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Admiral Sir James Douglas of Springwood



Douglas, Sir James, first baronet of Springwood (1703–1787), naval officer, was the son of George Douglas 7th laird of Friarshaw, Roxburghshire, and Elizabeth, daughter of Sir Patrick Scott, baronet, of Ancrum, in the same county. This Douglas line descended from the Douglas of Cavers branch of the family, and were lawyers and merchants. They took the title Douglas of Friarshaw from the original seat of the family in the parish of Lilliesleaf.

Douglas, despite entering the navy in 1715, had to wait until 1732 to be commissioned. However, he was—and remained—politically well-connected. In 1741, when he was serving at Cartagena in the Tilbury, his patron was William Pulteney. On 14 March 1744 Douglas was posted to the Mermaid (40 guns) and he commanded her at the capture of Louisbourg in 1745. On that station in 1746 he commanded the Vigilant (64 guns), and in the same year was appointed Commodore of Newfoundland by Vice-Admiral Townsend.

From 1754 to 1768 he was MP for the seat of Orkney and Shetland, a constituency which provided a number of men for the navy. Often absent from parliament, he followed his patron, the earl of Morton, in his support of the duke of Newcastle.

He returned to the navy and, in 1756, Douglas commanded the Bedford in the Home Fleet and in December and January he sat on Admiral John Byng's court martial. In the following year he commanded the Alcide (64 guns) on the fruitless Rochefort expedition. In 1759, while in the same ship, he served at the capture of Quebec. Admiral Charles Saunders valued his knowledge of ‘the French language, and particularly their sea-terms’ and found him ‘very useful’ in dealing with ‘the French pilots’ (TNA: PRO, ADM 1/482, part 1, fol. 50). In September Saunders sent Douglas home with the tidings of victory and the king duly rewarded him with a knighthood and a gift of £500.

In 1760 Douglas was appointed to the Dublin as commodore and commander-in-chief at the Leeward Islands. Here he displayed administrative and diplomatic skills, and dealt effectively with troublesome enemy privateers. In 1761 he moved swiftly and successfully, in conjunction with Lord Rollo and his troops, to take the island of Dominica.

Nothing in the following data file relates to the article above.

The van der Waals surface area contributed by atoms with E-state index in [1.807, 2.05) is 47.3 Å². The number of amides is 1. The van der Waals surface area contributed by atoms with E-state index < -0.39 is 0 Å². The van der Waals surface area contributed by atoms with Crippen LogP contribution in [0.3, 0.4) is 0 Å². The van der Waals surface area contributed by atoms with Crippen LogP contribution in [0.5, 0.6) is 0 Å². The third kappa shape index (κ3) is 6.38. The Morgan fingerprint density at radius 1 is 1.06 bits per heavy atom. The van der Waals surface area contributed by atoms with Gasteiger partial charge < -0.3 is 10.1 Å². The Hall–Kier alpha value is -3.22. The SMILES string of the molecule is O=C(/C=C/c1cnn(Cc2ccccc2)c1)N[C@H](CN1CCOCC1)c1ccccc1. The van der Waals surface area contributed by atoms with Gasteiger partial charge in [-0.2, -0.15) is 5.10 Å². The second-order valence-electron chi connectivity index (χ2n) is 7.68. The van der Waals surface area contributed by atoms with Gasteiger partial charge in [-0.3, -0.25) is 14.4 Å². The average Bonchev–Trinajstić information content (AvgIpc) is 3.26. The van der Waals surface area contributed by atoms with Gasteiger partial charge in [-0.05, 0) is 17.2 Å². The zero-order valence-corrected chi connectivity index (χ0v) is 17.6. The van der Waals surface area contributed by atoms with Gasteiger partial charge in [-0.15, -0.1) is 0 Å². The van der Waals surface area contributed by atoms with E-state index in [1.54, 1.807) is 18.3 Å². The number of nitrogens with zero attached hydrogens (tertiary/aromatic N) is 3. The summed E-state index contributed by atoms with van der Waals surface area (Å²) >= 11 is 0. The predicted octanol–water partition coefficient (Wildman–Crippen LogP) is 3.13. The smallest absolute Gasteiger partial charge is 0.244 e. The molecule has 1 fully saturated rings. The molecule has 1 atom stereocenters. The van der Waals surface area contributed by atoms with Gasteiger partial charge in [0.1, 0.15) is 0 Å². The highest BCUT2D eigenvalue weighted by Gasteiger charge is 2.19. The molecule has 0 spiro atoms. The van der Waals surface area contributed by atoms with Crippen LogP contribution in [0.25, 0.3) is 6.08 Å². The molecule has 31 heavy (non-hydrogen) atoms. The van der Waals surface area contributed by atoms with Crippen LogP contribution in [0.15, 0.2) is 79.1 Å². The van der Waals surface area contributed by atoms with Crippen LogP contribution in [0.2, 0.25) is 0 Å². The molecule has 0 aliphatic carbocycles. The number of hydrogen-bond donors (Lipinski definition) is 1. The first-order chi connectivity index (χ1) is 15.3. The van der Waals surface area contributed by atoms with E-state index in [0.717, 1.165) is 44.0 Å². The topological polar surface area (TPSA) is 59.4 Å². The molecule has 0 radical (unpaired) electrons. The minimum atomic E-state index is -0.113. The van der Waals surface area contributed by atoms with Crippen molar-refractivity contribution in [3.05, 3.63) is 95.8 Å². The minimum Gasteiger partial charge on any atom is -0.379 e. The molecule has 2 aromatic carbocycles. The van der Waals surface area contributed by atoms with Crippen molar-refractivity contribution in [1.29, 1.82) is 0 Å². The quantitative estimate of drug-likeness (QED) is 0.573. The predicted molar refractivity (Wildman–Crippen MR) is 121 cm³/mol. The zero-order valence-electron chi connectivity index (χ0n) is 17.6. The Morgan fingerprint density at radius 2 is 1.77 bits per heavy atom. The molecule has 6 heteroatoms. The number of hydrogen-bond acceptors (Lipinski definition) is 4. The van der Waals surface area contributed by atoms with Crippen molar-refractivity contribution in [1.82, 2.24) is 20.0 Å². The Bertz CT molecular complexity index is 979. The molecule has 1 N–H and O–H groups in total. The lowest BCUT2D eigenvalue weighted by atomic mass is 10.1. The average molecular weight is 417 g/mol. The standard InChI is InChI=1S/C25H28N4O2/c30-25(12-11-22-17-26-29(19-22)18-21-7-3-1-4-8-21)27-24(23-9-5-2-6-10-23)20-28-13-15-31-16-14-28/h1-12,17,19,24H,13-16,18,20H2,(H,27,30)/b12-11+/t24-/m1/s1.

In 1762 Douglas was understandably surprised to be superseded by Rear-Admiral George Rodney, and he served as Rodney's second-in-command at the capture of Martinique. Later that year Douglas was appointed to the chief command at Jamaica where he handled the local planters with characteristic tact. He gave indispensable support to the Havana expedition but, to his chagrin, did not share in the lavish subsequent rewards. On 21 October he was promoted rear-admiral of the white. During the peace he went out again to the West Indies as commander-in-chief.

In October 1770 Douglas advanced to vice-admiral, and from 1773 to 1777 he was commander-in-chief at Portsmouth. In January 1778 he became an admiral of the blue and, in April 1782, an admiral of the white.

Douglas was twice married: first in 1753 to Helen (d. 1766), daughter of Thomas Brisbane of Brisbane in Ayrshire; the couple had four sons and three daughters. His second wife was Lady Helen Boyle, daughter of John, second earl of Glasgow and Helenor, née Morison.

He purchased Springwood Park, Kelso, in 1750 and changed its name from Bridgend.

Having been created a baronet on 27 June 1786, he died on 2 November 1787 and was survived by children from his first marriage, including Admiral James Douglas, leaving the estate to his son, George.



Further research: The James Douglas papers are comprised of letters, letter books, logbooks, account books, and official naval documents relating to the career of Sir James Douglas, a British Admiral who was active in European and Caribbean waters and participated in the 1745 Siege of Louisbourg.


See also:

  • Douglas of Friarhaw

  • Douglas of Springwood



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    Last modified: Friday, 17 May 2024